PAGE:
Where did April Fool’s Day come from?

Rebecca Stahl
Staff Writer

All Fools’ Day, more commonly known as April Fool’s Day has been celebrated for several centuries by several cultures. Although the exact point of origin remains a mystery, some historians say that it dates back to 1582.

This was the year that France switched from the Julian Calendar to the Gregorian Calendar, as called by the council of Trent in 1563. Those who did not realize or were too slow in realizing that the start of the New Year’s celebration had moved to January 1 st – January 6 th from March 27 th – April 1 st , became the target for everyone’s jokes. Some would say that these jokes included placing paper fish on their backs and were referred to as “poisson d’avril” (April fish) which is said to symbolize an undeveloped, caught fish and a gullible person.

Historians have also linked this holiday to ancient festivals such as Hilaria. Hilaria was commemorated at the end of March, in Rome, where people would dress-up in different disguises. Others believe that April Fool’s Day was tied to the vernal equinox in the Northern Hemisphere. This was the time when Mother Nature “fooled” people with drastic changes of the weather.

April Fool’s Day spread throughout Britain in the 18 th century. The tradition became a two-day event in Scotland where prank games where held, starting with “hunting the gowk (cuckoo bird),” in which people were sent on phony errands. This game was followed by Tailie Day. A day in which pranks were played on people’s butts, such as pinning fake tails or “kick me” signs on them.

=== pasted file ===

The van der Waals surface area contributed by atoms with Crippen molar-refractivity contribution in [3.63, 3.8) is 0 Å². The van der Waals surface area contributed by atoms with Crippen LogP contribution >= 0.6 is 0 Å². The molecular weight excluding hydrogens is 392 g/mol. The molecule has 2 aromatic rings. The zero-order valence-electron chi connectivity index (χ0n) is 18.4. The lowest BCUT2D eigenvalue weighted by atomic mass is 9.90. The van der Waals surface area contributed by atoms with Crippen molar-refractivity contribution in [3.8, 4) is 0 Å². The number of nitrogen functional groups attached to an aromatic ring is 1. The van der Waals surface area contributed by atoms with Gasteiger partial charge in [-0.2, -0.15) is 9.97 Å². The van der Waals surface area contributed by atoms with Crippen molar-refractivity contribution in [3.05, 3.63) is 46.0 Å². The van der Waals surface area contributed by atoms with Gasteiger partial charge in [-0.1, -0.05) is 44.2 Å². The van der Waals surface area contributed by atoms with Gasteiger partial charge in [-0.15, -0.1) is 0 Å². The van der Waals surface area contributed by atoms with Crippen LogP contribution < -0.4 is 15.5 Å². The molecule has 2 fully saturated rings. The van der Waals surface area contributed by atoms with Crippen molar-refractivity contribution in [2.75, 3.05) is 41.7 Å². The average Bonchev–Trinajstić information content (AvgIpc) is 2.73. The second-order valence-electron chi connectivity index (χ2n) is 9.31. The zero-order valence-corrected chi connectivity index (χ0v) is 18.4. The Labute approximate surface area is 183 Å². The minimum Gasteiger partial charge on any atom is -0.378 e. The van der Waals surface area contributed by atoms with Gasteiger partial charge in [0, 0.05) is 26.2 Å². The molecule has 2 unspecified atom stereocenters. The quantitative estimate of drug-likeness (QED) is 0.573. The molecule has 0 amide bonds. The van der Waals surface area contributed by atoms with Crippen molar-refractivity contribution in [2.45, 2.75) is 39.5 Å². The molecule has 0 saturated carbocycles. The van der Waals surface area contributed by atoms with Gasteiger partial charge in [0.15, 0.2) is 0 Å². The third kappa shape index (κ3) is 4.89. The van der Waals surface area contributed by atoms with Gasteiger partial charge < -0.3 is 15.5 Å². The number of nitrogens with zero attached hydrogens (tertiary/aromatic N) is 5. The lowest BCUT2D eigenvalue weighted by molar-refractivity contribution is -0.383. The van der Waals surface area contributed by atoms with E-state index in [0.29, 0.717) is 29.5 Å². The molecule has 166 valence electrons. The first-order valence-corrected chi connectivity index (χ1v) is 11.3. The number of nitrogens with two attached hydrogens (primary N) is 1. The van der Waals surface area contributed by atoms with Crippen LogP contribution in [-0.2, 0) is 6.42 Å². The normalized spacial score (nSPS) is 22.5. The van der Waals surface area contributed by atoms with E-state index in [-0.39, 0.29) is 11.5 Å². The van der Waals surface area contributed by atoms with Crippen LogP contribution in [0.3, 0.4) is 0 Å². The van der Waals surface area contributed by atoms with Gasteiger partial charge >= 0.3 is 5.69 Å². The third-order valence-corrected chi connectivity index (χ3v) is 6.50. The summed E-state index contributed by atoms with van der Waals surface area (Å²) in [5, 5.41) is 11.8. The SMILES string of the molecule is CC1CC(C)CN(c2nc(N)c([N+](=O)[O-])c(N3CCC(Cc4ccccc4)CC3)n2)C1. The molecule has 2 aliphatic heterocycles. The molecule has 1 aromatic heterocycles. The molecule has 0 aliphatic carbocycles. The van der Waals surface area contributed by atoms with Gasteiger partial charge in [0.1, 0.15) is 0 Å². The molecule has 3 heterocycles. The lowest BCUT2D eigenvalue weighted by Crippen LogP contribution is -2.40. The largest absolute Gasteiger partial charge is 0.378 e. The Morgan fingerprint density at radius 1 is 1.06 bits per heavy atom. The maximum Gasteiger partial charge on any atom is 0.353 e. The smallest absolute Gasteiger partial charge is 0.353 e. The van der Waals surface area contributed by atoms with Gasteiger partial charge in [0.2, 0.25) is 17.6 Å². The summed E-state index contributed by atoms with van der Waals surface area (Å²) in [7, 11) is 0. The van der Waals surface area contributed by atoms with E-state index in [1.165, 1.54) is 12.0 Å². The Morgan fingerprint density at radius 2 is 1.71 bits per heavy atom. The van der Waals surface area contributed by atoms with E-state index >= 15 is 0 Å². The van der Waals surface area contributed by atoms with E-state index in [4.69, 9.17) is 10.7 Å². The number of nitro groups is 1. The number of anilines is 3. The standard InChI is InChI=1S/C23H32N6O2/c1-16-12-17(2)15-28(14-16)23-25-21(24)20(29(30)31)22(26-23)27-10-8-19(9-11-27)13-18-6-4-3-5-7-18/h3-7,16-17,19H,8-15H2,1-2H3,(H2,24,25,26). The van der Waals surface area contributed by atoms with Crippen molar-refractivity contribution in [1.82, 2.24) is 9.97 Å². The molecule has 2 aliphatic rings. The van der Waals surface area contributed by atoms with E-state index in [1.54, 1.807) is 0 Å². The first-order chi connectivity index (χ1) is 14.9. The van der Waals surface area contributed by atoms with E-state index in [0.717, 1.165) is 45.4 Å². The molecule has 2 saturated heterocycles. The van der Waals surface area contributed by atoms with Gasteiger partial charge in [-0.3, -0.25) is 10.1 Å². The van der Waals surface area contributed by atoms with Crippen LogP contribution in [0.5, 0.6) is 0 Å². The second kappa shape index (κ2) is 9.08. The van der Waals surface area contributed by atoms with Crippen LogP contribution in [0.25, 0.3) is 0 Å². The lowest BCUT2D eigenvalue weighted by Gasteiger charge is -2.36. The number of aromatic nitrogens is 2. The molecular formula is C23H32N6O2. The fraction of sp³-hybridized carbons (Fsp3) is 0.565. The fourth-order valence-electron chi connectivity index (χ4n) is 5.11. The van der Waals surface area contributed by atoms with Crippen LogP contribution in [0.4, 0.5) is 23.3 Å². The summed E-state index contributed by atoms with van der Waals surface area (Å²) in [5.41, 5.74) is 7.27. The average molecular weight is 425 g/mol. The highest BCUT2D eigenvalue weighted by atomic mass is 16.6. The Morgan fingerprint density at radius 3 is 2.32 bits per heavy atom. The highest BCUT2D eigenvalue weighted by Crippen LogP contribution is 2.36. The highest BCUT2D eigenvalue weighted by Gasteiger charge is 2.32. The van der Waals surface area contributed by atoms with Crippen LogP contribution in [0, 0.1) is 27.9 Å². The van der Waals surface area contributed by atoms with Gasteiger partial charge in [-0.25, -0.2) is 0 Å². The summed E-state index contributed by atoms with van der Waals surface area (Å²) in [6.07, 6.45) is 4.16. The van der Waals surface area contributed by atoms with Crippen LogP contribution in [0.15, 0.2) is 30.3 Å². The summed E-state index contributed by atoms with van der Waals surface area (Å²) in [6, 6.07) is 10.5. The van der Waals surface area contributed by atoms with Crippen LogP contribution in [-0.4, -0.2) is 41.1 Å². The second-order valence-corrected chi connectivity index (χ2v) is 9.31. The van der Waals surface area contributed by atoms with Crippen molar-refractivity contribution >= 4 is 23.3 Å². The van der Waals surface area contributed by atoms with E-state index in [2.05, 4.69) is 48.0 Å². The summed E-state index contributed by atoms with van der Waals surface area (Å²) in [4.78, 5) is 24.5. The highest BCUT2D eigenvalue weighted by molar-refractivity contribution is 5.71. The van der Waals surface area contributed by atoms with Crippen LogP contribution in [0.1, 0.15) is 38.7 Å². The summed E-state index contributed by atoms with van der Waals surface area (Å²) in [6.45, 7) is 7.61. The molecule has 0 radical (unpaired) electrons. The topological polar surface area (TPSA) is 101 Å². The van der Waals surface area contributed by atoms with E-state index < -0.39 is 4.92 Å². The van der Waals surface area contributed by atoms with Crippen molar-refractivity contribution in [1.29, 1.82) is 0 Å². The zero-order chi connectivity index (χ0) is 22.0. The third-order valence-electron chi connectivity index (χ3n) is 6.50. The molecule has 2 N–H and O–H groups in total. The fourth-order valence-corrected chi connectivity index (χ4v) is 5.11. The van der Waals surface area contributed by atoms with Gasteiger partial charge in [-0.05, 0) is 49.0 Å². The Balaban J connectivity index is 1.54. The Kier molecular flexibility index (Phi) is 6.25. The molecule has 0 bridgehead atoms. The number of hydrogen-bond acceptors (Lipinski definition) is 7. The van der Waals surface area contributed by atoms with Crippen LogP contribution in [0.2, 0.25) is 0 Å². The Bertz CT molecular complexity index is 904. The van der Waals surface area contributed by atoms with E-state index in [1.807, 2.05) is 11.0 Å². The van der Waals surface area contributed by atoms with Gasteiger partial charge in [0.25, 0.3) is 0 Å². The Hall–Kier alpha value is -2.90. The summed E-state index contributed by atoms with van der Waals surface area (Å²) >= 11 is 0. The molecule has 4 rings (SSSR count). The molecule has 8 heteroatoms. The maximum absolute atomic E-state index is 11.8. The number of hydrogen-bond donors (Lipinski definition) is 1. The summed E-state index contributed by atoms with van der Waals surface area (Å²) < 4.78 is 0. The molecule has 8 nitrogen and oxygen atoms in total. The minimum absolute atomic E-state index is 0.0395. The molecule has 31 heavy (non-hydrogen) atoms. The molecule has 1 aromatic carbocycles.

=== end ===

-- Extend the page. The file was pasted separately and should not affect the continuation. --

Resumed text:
In modern times, this holiday became a phenomenon. Media has widely publicized this event with TV shows, radio and billboard advertisements, and a wide array of hoaxes on news stations. For example, on April 1 st , 1987, BBC news show Panorama announced that due to a very mild winter and virtual elimination of the spaghetti weevil, Swiss farmers were enjoying a copious spaghetti crop. The report included footage of Swiss peasants pulling strands of spaghetti down from trees. After that aired, thousands of people were calling into the network, asking how they could grow their own spaghetti tree.

In 2002, a British market chain called Tesco placed an ad in The Sun, claiming that they had successfully developed a genetically modified “whistling carrot.” Those who believed the “whistling carrot” and opposed it, said that it would be “a nightmare for future generations,” as cited by hoaxes.org. In 2014, CBC’s (Canadian Broadcasting Corporation) radio satirical show, This is That, ran a segment about Lana Newstrom who was selling invisible art. Soon after it aired, many people were calling in, believing that Newstrom was an artist, and were paying millions for the invisible art.

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